As a STRI short-term fellow, Catie Kuempel joined staff scientist Andrew Altieri to explore a large area of the sea floor in Bocas del Toro, Panama, where corals had died but, surprisingly, algae had not taken over. The most common algal grazers they found were a small sea urchin about the size of a ping pong ball, Echinometra viridis, and a tiny finger-sized striped parrot fish, Scarus iseri, which would be of no interest to fishermen.
In Jan., 1983, STRI staff scientist Harilaos Lessios noticed that long-spined black urchins, but not other species of urchins were dying near the Atlantic entrance of the Panama Canal. He contacted dive shops and was able to track the mass mortality of urchins as it spread across the Caribbean from 1983-1984.
Subsequently deprived of this large species of grazer, algae grew unchecked, especially on reefs where overfishing had eliminated large parrotfish. Today, despite the fact that Diadema antillarum has recovered in some areas, the total number of this urchin in the Caribbean is still only about 12 percent of pre-die-off numbers.
Catie Kuempel and Andrew Altieri at the Smithsonian Tropical Research Institute’s Bocas del Toro Research Station, caged corals to find out how much algae grows on them in the absence of grazing organisms. They found that even small grazers can do the job of controlling algal growth on coral colonies.
Credit: Andrew Altieri
“Given that the frequency of coral disease will probably increase with global warming and that overfishing can be prevented only in protected areas, which cannot expand indefinitely if people continue obtaining their protein from the sea, the best hope for Caribbean reefs is that D. antillarum will recover,” Lessios predicted.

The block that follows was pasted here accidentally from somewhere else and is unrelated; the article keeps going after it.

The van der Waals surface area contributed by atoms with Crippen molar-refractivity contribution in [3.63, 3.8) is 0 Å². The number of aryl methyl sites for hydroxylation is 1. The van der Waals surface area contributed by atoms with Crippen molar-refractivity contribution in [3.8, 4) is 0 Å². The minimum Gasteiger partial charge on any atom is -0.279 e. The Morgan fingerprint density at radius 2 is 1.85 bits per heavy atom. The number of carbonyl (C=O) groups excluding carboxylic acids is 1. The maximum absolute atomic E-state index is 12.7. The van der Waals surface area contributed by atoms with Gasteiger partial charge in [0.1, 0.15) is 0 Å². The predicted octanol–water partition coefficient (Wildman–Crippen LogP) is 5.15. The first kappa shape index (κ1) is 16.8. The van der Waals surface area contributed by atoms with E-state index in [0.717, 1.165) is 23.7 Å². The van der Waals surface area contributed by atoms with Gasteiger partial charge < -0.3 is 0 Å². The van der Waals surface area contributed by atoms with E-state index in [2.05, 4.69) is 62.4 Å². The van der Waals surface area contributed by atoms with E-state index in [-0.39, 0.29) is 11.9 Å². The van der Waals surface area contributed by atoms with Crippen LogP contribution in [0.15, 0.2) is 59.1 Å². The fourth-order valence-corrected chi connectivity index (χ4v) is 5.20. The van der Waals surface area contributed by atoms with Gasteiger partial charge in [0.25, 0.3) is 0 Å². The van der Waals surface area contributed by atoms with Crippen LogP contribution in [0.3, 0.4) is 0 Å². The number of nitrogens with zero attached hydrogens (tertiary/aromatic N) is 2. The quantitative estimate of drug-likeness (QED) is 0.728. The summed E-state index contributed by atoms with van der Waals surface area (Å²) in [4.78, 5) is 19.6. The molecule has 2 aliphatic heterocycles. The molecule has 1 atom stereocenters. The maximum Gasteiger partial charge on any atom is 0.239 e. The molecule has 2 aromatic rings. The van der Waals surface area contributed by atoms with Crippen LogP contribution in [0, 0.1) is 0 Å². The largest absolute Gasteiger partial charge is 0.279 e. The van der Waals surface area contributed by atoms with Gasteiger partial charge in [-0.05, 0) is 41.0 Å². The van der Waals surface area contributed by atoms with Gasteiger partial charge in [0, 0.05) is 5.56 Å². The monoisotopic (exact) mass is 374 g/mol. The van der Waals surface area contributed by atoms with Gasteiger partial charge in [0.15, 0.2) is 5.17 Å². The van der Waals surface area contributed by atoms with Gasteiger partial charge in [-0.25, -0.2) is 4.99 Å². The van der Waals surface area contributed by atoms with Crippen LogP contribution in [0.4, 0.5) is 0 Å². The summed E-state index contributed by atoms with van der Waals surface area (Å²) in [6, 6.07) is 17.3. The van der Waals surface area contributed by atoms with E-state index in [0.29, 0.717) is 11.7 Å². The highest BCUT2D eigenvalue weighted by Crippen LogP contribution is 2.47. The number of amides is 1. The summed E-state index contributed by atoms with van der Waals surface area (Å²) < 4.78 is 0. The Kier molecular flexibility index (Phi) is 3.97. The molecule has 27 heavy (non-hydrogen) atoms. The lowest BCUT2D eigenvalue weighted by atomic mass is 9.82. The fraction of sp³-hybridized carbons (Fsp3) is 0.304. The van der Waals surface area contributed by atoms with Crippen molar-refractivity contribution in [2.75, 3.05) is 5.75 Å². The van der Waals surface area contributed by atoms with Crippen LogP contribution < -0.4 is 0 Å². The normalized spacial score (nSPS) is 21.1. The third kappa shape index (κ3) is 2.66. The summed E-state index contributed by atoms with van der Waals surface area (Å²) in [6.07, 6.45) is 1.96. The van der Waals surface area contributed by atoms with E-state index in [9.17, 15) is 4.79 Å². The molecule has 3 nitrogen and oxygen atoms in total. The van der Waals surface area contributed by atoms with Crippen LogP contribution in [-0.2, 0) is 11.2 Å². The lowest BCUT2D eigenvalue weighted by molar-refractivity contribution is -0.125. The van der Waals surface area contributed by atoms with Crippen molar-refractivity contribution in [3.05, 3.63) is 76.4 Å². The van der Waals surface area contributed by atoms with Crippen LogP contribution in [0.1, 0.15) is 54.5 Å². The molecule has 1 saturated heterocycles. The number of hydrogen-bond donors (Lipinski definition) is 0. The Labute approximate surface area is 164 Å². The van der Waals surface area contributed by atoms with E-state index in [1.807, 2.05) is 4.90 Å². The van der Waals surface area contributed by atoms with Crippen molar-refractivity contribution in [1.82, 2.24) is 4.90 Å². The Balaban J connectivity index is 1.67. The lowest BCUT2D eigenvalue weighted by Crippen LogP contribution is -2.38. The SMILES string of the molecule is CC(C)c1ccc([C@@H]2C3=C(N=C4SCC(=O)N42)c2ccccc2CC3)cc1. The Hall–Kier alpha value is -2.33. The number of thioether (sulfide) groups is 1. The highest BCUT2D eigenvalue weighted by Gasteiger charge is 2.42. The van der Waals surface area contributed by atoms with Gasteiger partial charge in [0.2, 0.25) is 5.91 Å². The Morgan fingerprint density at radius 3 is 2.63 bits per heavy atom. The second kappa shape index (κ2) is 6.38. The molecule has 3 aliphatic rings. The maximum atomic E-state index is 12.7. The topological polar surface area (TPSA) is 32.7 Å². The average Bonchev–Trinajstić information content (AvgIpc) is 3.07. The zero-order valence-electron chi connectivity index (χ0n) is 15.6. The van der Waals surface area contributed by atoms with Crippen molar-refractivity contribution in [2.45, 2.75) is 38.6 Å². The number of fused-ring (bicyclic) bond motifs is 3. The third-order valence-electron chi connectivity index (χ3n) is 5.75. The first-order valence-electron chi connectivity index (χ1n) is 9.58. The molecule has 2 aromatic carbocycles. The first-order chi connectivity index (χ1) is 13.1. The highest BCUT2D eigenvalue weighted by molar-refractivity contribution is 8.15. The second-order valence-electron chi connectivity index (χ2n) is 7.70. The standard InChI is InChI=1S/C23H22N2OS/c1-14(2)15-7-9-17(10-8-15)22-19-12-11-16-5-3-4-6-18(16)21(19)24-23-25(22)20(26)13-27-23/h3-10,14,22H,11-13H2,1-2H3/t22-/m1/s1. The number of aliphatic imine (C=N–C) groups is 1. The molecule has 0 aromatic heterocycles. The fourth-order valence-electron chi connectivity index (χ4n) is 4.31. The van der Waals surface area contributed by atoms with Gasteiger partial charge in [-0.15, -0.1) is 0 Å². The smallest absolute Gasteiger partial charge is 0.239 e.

Based on their observations in Bocas del Toro, Kuempel and Altieri are more hopeful, suggesting that management and monitoring strategies aimed at preventing phase-shifts from coral to algae on reefs should broaden to include the role and importance of diminutive species of herbivores. “These dollhouse-sized species came the rescue of reefs in Panama, and may be important elsewhere as well,” said Altieri.
They will continue to explore whether the algae consumption by these small species that tips the balance back from algal domination of dead reefs is clearing the way for new coral growth.
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